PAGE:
Approximately 90% of the naturally occurring wetlands in California’s Central Valley (including the Sacramento-San Joaquin Delta) have been lost due to land use change, yet the area remains a critical landscape for migratory waterbirds through a complex system of managed wetlands and post-harvest flooded agriculture. USGS researchers are working with The Nature Conservancy, the California Landscape Conservation Cooperative, and the U.S. Fish and Wildlife Service to prioritize the timing and location of water allocation to Central Valley croplands and wetlands to optimize habitat for migratory birds and the giant garter snake. As part of this project, the team is generating Central Valley-wide Landsat-based time series maps (2007–2017) of waterfowl food resource (moist soil seed) extents and relative productivity derived from Normalized Difference Vegetation Index greenness metrics. Valley-wide estimates of waterfowl food resources are needed to run bioenergetics models that support conservation planning. Given the extreme fluctuations in water availability, maps will also provide an annual record of how wetlands were managed.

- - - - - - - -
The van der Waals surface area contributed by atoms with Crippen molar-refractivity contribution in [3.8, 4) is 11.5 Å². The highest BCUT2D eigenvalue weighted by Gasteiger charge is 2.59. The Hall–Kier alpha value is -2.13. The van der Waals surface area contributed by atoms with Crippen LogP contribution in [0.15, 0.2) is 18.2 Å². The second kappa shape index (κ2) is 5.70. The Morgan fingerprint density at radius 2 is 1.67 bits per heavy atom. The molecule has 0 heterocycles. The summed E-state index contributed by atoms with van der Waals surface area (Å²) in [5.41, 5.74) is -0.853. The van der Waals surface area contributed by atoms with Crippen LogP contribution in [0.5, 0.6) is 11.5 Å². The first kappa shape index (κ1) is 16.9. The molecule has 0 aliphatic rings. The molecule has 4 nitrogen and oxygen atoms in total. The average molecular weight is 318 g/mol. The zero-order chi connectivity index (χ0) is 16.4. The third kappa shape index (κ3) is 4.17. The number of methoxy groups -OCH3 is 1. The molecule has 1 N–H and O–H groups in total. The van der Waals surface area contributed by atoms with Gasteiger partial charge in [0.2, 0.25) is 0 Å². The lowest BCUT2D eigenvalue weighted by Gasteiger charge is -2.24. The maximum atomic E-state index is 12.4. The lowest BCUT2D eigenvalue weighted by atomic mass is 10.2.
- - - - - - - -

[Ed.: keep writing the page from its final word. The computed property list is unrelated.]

2017 map of managed wetland vegetation, including moist soil seed plants (watergrass, swamp timothy and smartweed) at the San Luis National Wildlife Refuge, California.